Sandy Koufax

He has been called “The Left Arm of God.” Sandy Koufax debuted at the age of 19 with the Brooklyn Dodgers in 1955, and although he struggled with his control for a few years he showed tremendous promise and flashes of brilliance. In 1959, he set a (then) NL record of 18 strikeouts in a game against the Cubs. But, when things finally came together for him he became one of the most dominant pitchers the game had ever seen. With a blazing fastball and a devastating curveball he became one of the most prolific pitchers in history. He would go on to lead the National League in strikeouts 4 times (including 300 or better 3 times, and his 382 K’s in 1965 is still a record for left-handers), in ERA 5 consecutive seasons, and win 3 Cy Young Awards during a time when only one was awarded throughout all of baseball (1963, ‘65 & ’66), while winning the major leagues’ Pitching Triple Crown in each of those seasons. He was also the first to win the award unanimously. In 1963, he pitched 11 shutouts (still the record for left-handers), and was awarded the National League MVP Award. He excelled in World Series’ play, posting a 0.95 ERA with 61 strikeouts in 8 series’ games. In 1965, he set a (then) World Series record by striking out 15 Yankees in Game 1. He was awarded the World Series MVP in 1963 & 1965. During his tremendous career he posted a 165-87 record, struck out 2,396 batters (7th all-time at the time of his retirement), pitched 137 complete games, threw 40 shutouts, won 20 or more games 3 times, was a 6 time NL All-Star, and threw 4 no-hitters, including a perfect game in 1965. After winning 27 games, along with his 3rd Cy Young Award in 1966, he was forced to retire at the age of 30 due to an arthritic elbow. In 1972, at the age of 36, he was the youngest player ever elected to Cooperstown, and his #32 was retired by the Dodgers.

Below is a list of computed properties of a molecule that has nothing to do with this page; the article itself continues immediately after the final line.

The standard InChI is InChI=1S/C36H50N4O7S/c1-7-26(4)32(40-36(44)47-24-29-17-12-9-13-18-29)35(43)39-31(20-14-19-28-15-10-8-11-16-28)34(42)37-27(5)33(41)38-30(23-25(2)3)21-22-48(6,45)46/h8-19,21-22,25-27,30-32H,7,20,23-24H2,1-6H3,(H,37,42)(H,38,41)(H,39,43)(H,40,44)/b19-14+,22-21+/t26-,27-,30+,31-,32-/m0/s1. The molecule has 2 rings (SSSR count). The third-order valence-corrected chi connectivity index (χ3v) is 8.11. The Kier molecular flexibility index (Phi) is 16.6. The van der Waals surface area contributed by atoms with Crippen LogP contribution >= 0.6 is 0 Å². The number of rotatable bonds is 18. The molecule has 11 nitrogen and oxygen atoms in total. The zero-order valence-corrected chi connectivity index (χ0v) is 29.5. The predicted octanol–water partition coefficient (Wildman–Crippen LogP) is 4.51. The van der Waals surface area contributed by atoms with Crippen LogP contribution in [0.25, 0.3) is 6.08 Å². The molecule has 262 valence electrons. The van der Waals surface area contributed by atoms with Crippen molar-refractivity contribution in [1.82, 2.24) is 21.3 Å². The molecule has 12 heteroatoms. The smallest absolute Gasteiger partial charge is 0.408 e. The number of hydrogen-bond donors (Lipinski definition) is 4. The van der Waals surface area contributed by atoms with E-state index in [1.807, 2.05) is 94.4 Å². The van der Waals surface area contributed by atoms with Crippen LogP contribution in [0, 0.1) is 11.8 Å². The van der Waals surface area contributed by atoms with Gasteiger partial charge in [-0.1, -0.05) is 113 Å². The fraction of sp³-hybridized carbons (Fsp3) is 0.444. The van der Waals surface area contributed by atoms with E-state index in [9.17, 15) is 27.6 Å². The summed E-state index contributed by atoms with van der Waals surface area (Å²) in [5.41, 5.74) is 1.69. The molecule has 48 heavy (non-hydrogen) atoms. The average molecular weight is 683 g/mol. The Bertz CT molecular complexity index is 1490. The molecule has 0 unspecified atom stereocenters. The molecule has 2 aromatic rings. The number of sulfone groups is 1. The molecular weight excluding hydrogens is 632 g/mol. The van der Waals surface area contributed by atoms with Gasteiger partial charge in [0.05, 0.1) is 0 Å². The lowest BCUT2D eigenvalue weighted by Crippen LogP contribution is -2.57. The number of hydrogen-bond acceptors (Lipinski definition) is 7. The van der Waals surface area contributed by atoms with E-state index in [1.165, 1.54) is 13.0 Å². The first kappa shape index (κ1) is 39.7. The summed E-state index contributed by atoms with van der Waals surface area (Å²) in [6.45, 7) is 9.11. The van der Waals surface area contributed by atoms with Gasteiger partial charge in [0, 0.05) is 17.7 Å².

-Tony Milito

One thought on “Sandy Koufax

  1. Mateus

    This one is from 1962, making it a year older than your inpeitrd blogger, and it’s for my one of heroes, my second-favorite left-hander ever (after Sandy Koufax).

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